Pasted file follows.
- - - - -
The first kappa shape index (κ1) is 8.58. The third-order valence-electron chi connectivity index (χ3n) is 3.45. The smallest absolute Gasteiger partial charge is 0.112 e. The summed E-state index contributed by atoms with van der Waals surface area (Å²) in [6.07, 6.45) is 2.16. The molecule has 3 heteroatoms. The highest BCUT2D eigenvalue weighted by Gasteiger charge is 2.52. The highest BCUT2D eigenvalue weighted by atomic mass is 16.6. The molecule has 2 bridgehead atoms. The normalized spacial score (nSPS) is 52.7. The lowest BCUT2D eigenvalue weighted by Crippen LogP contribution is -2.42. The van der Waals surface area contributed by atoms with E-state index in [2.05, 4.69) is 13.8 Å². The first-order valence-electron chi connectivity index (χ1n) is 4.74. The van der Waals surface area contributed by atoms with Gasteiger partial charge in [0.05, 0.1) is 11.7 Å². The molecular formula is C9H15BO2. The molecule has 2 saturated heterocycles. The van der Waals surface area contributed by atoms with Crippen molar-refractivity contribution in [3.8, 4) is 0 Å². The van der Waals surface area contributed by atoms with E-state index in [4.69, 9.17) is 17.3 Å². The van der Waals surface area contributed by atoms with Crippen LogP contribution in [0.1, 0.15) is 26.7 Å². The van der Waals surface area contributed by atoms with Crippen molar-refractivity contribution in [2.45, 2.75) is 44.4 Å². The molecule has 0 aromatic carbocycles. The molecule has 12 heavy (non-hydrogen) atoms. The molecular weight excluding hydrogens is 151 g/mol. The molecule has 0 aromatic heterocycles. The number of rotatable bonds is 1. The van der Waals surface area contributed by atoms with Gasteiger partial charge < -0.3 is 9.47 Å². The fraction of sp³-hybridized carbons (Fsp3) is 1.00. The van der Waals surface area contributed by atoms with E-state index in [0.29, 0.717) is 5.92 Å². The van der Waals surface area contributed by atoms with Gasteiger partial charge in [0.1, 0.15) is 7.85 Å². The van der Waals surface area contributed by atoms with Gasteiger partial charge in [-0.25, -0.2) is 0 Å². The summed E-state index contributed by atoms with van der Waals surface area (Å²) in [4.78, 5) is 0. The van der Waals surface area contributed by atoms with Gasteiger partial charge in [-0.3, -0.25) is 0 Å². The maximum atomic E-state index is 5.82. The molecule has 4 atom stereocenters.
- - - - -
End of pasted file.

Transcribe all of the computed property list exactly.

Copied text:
The first kappa shape index (κ1) is 8.58. The third-order valence-electron chi connectivity index (χ3n) is 3.45. The smallest absolute Gasteiger partial charge is 0.112 e. The summed E-state index contributed by atoms with van der Waals surface area (Å²) in [6.07, 6.45) is 2.16. The molecule has 3 heteroatoms. The highest BCUT2D eigenvalue weighted by Gasteiger charge is 2.52. The highest BCUT2D eigenvalue weighted by atomic mass is 16.6. The molecule has 2 bridgehead atoms. The normalized spacial score (nSPS) is 52.7. The lowest BCUT2D eigenvalue weighted by Crippen LogP contribution is -2.42. The van der Waals surface area contributed by atoms with E-state index in [2.05, 4.69) is 13.8 Å². The first-order valence-electron chi connectivity index (χ1n) is 4.74. The van der Waals surface area contributed by atoms with Gasteiger partial charge in [0.05, 0.1) is 11.7 Å². The molecular formula is C9H15BO2. The molecule has 2 saturated heterocycles. The van der Waals surface area contributed by atoms with Crippen molar-refractivity contribution in [3.8, 4) is 0 Å². The van der Waals surface area contributed by atoms with E-state index in [4.69, 9.17) is 17.3 Å². The van der Waals surface area contributed by atoms with Crippen LogP contribution in [0.1, 0.15) is 26.7 Å². The van der Waals surface area contributed by atoms with Crippen molar-refractivity contribution in [2.45, 2.75) is 44.4 Å². The molecule has 0 aromatic carbocycles. The molecule has 12 heavy (non-hydrogen) atoms. The molecular weight excluding hydrogens is 151 g/mol. The molecule has 0 aromatic heterocycles. The number of rotatable bonds is 1. The van der Waals surface area contributed by atoms with Gasteiger partial charge < -0.3 is 9.47 Å². The fraction of sp³-hybridized carbons (Fsp3) is 1.00. The van der Waals surface area contributed by atoms with E-state index in [0.29, 0.717) is 5.92 Å². The van der Waals surface area contributed by atoms with Gasteiger partial charge in [0.1, 0.15) is 7.85 Å². The van der Waals surface area contributed by atoms with Gasteiger partial charge in [-0.25, -0.2) is 0 Å². The summed E-state index contributed by atoms with van der Waals surface area (Å²) in [4.78, 5) is 0. The van der Waals surface area contributed by atoms with Gasteiger partial charge in [-0.3, -0.25) is 0 Å². The maximum atomic E-state index is 5.82. The molecule has 4 atom stereocenters.